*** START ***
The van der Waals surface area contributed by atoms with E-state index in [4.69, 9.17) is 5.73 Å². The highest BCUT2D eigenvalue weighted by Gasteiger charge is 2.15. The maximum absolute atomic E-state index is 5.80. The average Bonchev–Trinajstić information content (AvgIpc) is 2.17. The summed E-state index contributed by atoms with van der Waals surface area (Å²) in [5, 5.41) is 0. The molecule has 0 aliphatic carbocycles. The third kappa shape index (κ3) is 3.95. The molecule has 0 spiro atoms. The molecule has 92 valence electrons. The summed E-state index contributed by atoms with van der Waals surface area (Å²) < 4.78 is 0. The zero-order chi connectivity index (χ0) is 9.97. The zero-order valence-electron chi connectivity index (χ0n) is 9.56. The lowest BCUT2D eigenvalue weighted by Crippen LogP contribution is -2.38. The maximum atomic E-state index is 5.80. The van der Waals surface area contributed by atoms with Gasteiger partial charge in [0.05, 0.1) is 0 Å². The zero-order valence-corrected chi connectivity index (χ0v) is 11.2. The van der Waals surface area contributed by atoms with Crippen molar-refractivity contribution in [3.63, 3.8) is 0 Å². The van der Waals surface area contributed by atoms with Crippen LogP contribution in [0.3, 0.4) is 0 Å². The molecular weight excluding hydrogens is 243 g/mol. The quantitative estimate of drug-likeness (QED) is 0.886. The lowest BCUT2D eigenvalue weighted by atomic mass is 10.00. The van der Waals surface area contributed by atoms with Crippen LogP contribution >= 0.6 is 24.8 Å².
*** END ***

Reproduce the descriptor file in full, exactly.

The van der Waals surface area contributed by atoms with E-state index in [4.69, 9.17) is 5.73 Å². The highest BCUT2D eigenvalue weighted by Gasteiger charge is 2.15. The maximum absolute atomic E-state index is 5.80. The average Bonchev–Trinajstić information content (AvgIpc) is 2.17. The summed E-state index contributed by atoms with van der Waals surface area (Å²) in [5, 5.41) is 0. The molecule has 0 aliphatic carbocycles. The third kappa shape index (κ3) is 3.95. The molecule has 0 spiro atoms. The molecule has 92 valence electrons. The summed E-state index contributed by atoms with van der Waals surface area (Å²) < 4.78 is 0. The zero-order chi connectivity index (χ0) is 9.97. The zero-order valence-electron chi connectivity index (χ0n) is 9.56. The lowest BCUT2D eigenvalue weighted by Crippen LogP contribution is -2.38. The maximum atomic E-state index is 5.80. The van der Waals surface area contributed by atoms with Gasteiger partial charge in [0.05, 0.1) is 0 Å². The zero-order valence-corrected chi connectivity index (χ0v) is 11.2. The van der Waals surface area contributed by atoms with Crippen molar-refractivity contribution in [3.63, 3.8) is 0 Å². The van der Waals surface area contributed by atoms with Crippen LogP contribution in [0.3, 0.4) is 0 Å². The molecular weight excluding hydrogens is 243 g/mol. The quantitative estimate of drug-likeness (QED) is 0.886. The lowest BCUT2D eigenvalue weighted by atomic mass is 10.00. The van der Waals surface area contributed by atoms with Crippen LogP contribution >= 0.6 is 24.8 Å².